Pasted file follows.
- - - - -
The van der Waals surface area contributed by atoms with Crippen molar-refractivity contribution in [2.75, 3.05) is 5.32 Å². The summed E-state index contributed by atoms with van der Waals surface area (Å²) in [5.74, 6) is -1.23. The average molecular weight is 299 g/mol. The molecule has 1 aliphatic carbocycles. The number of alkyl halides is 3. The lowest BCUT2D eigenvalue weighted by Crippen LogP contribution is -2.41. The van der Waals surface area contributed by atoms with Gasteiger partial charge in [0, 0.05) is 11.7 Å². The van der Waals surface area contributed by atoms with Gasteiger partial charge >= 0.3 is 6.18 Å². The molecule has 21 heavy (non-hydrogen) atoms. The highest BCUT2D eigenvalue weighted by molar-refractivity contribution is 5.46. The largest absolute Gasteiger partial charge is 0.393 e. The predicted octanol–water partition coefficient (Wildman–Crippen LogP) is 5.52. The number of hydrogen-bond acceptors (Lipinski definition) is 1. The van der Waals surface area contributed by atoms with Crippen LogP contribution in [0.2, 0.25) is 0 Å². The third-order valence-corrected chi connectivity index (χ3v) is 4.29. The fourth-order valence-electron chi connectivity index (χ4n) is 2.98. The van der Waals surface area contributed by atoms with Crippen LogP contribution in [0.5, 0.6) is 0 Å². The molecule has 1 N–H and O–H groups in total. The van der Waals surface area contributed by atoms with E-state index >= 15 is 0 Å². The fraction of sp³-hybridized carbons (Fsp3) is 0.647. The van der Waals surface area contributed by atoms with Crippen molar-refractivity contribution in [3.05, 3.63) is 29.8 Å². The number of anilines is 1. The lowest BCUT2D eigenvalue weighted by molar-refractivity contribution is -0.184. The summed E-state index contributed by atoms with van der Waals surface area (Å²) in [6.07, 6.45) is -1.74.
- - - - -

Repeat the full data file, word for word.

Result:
The van der Waals surface area contributed by atoms with Crippen molar-refractivity contribution in [2.75, 3.05) is 5.32 Å². The summed E-state index contributed by atoms with van der Waals surface area (Å²) in [5.74, 6) is -1.23. The average molecular weight is 299 g/mol. The molecule has 1 aliphatic carbocycles. The number of alkyl halides is 3. The lowest BCUT2D eigenvalue weighted by Crippen LogP contribution is -2.41. The van der Waals surface area contributed by atoms with Gasteiger partial charge in [0, 0.05) is 11.7 Å². The van der Waals surface area contributed by atoms with Gasteiger partial charge >= 0.3 is 6.18 Å². The molecule has 21 heavy (non-hydrogen) atoms. The highest BCUT2D eigenvalue weighted by molar-refractivity contribution is 5.46. The largest absolute Gasteiger partial charge is 0.393 e. The predicted octanol–water partition coefficient (Wildman–Crippen LogP) is 5.52. The number of hydrogen-bond acceptors (Lipinski definition) is 1. The van der Waals surface area contributed by atoms with Crippen LogP contribution in [0.2, 0.25) is 0 Å². The third-order valence-corrected chi connectivity index (χ3v) is 4.29. The fourth-order valence-electron chi connectivity index (χ4n) is 2.98. The van der Waals surface area contributed by atoms with Crippen LogP contribution in [0.5, 0.6) is 0 Å². The molecule has 1 N–H and O–H groups in total. The van der Waals surface area contributed by atoms with E-state index >= 15 is 0 Å². The fraction of sp³-hybridized carbons (Fsp3) is 0.647. The van der Waals surface area contributed by atoms with Crippen molar-refractivity contribution in [3.05, 3.63) is 29.8 Å². The number of anilines is 1. The lowest BCUT2D eigenvalue weighted by molar-refractivity contribution is -0.184. The summed E-state index contributed by atoms with van der Waals surface area (Å²) in [6.07, 6.45) is -1.74.